Cause of Point Pelee fire changed to 'undetermined' in light of new evidence

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Parks Canada may never know cause of Point Pelee fire

The cause of a massive fire at Point Pelee National Park has been listed as "undetermined" after new information was provided to Parks Canada, according to fire officials.

Leamington Fire Services initially said the fire was stared by "natural causes," but on Friday deputy chief Mike Bradt said new evidence caused the classification to change.

"It was previously stated, at the time, that it could have been a natural cause, but with the information that has come forward we've decided to list the cause as 'undetermined' until investigation continues," he explained.

Fires can be caused naturally, unintentionally or accidentally or intentionally, according to Bradt, who added the OPP was on the scene the night of the fire and may be assisting with the investigation.

"All areas are being investigated at this time," he said.

No word on root cause of fire

Parks Canada refused to discuss the reasons behind the classification change. Louis Lavoie, field unit superintendent for southwestern Ontario, said the government organization doesn't want to provide any information that could lead to speculation.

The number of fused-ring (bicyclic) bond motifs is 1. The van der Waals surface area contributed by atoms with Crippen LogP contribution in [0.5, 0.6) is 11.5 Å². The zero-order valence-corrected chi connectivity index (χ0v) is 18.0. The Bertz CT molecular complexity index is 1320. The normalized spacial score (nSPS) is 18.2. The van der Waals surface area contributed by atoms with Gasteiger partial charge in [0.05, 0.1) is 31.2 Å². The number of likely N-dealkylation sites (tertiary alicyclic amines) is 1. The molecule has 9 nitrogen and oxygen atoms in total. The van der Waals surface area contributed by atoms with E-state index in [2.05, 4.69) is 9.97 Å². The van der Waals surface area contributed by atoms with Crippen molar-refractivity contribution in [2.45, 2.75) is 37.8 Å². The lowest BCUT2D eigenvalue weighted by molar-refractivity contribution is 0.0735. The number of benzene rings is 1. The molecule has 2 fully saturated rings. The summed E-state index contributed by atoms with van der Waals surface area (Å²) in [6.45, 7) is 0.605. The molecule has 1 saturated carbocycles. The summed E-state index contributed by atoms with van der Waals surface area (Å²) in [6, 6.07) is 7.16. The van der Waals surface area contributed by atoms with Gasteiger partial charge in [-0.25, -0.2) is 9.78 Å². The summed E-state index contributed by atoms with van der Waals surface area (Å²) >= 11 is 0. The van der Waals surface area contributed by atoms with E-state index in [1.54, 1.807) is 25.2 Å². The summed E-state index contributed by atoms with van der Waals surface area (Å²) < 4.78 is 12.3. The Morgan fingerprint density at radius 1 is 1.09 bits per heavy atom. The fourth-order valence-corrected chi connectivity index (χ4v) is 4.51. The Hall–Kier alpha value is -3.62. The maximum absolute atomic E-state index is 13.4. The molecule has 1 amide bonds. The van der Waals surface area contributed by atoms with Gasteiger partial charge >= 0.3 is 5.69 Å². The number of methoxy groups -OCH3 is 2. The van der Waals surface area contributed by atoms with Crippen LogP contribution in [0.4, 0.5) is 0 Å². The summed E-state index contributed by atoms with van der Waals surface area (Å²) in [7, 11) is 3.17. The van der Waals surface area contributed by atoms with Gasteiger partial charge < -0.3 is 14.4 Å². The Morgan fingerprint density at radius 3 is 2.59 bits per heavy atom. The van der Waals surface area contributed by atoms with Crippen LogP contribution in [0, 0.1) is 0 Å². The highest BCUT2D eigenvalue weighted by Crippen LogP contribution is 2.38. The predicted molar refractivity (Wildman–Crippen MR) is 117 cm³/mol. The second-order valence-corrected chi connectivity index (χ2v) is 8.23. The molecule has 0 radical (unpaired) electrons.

"At this time, we just don't know for sure what is the root cause," said Lavoie, adding the investigation could take anywhere from days to months to complete.

Lavoie was at Point Pelee Thursday as the fire was dying down and said the scorched section stretching more than 125 hectares was "impressive."

"There's an area that's black where the fire took place," he said. "You can see it from the observation deck at the boardwalk."

Lavoie praised the efforts of the fire department and police for saving the "famous marsh boardwalk."

Marsh will be better than ever after blaze

Marshland damaged in the blaze should bounce back and actually be better off, according to Essex Region Conservation Authority biologist Dan Lebedyk, who described fire as part of an ecosystem's natural cycle.

"Every few decades you'll get a wildfire running through," he said. "We do see — very quickly — a regeneration of the marsh. In many cases, we see many more different plant species than we had originally."

The last time flames consumed part of the park was back in 1988 when lightning sparked a giant inferno. 

The park was closed Thursday, but was open from 7 a.m. to sunset on Friday.